Tuesday, 5 September 2017

Shaking up the academic conference

Last week I was at a large conference of over 2,000 delegates. While I was there, an article was published in the Guardian, lamenting the huge expense and exclusivity of such conferences, which can be too costly for early career researchers to attend. I was lucky enough to have my trip paid for, but I wondered how many people were unable to attend due to finances, or how many people had forked out their own money to be there.

The Guardian article, written by two academics, highlighted the increasingly extravagant social programmes. If social events are included in the cost of the conference, researchers may wonder why their registration fee was not better spent elsewhere. On the other hand, if the social event is an added extra that is paid for, those with less money (due to any number of factors, including being an early career researcher, or from a poorer country) may opt out and miss important opportunities for networking.

The article also questioned whether or not conferences really deliver what they intend to. A survey of delegates at conferences in the water sector found that only 2% found conferences useful and cost-effective. So even when researchers can afford to get to a big conference, is it worth the effort and expense? Last week I found myself wondering what the added value was of attending conference talks compared to reading the latest papers.

I think there are a number of things that can be done to improve these international conferences. Keynote speakers often get their expenses paid, yet they are typically not the ones who are most in need of financial help. Keynote speakers who have access to conference funds could be encouraged to pay towards their own expenses, so that money can be directed more towards those in need.

Conferences could offer more in the way of online engagement to reach those who are not present. Conference tweeting is now very common, but this can be hard to follow from afar, so a move towards more formal online discussions, and video streaming, would be welcomed. Conferences could take place less regularly, particularly when there are many conferences that overlap in their themes. Within my field of research, educational neuroscience, there have been discussions about whether or not societies that typically hold separate conferences could run a joint event. This way, delegates would not have to choose which conference to attend in a given year.

Finally, conferences should aim to be better value for money. Researchers often attend a conference for a few days, and present just one talk or one poster. Multiple submissions could be encouraged, particularly to encourage early career researchers to discuss their ideas. Many conferences only allow submissions from those who have results at the time of submission. This excludes work that is finalised during the intervening months, and prevents discussion of new project ideas that are not yet underway. Opening up discussions to proposed work, which will most likely require different formats of conference session, would enable peers to help shape future research.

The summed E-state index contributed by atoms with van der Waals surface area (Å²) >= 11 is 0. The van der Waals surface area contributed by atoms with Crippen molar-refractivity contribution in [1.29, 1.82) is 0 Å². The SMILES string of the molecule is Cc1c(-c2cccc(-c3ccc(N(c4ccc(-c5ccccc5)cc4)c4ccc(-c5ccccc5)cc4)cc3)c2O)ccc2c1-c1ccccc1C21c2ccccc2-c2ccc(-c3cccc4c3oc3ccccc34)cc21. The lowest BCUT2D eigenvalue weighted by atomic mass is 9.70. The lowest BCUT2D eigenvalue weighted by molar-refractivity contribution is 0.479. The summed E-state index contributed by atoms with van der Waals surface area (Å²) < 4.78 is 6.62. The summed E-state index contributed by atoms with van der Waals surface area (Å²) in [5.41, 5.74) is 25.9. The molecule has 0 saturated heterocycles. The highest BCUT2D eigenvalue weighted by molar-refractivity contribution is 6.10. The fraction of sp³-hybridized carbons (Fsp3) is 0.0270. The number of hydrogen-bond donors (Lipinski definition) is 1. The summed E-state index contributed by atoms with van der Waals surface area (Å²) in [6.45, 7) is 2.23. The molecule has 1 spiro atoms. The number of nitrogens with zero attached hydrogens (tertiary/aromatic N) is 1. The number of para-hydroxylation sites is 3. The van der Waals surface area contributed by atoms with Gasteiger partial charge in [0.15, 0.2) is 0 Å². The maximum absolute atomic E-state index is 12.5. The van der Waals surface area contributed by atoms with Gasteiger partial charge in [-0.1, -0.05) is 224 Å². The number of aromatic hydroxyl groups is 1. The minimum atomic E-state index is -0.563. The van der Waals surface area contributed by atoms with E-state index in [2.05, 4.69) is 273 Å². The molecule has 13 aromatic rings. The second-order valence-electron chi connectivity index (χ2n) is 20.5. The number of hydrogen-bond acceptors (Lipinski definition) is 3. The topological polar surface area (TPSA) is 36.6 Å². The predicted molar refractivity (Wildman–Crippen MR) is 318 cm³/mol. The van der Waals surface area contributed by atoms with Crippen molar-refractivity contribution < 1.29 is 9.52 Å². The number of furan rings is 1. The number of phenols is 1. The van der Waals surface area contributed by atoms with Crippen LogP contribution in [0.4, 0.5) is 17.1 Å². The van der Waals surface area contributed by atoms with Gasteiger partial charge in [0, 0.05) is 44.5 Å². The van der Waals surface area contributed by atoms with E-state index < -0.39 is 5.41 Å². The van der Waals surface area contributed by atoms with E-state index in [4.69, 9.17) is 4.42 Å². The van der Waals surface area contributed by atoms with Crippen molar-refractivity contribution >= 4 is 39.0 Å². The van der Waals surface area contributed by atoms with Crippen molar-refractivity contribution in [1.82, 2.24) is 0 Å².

I will continue thinking about these issues over the coming months, as I am co-organising an upcoming conference. My aim is to encourage early career researchers to become more involved, and to provide settings for discussions of issues and ideas outside of the usual talk and questions format. While it is implied that these discussions will happen during coffee breaks and social events, I believe that these discussions should take a prominent role in conferences. The expertise present should be capitalised on so that researchers can work together to consider how best to address issues and move the research field forward. 


  1. I went to a conference where they had 'Unconference' sessions, which were small sessions, spontaneously arranged, attended by people with a specific shared interest which made them fantastic for more informal discussions. Very simple to organise: anyone who wants to present puts up their title on a sheet and if more than say 5 or 10 people sign up to show their interest in that session, it goes ahead. It's a great way of responding to issues which arise in the conference but which there is no other time to discuss

    1. Really pleased to hear that you had a good experience with this - we are planning something very similar for the upcoming SIG22 Neuroscience and Education conference. This format can make organisers anxious (what if nobody shows up for this bit, or nobody has any ideas?!) but I think there is real appetite for more informal and open discussions of issues.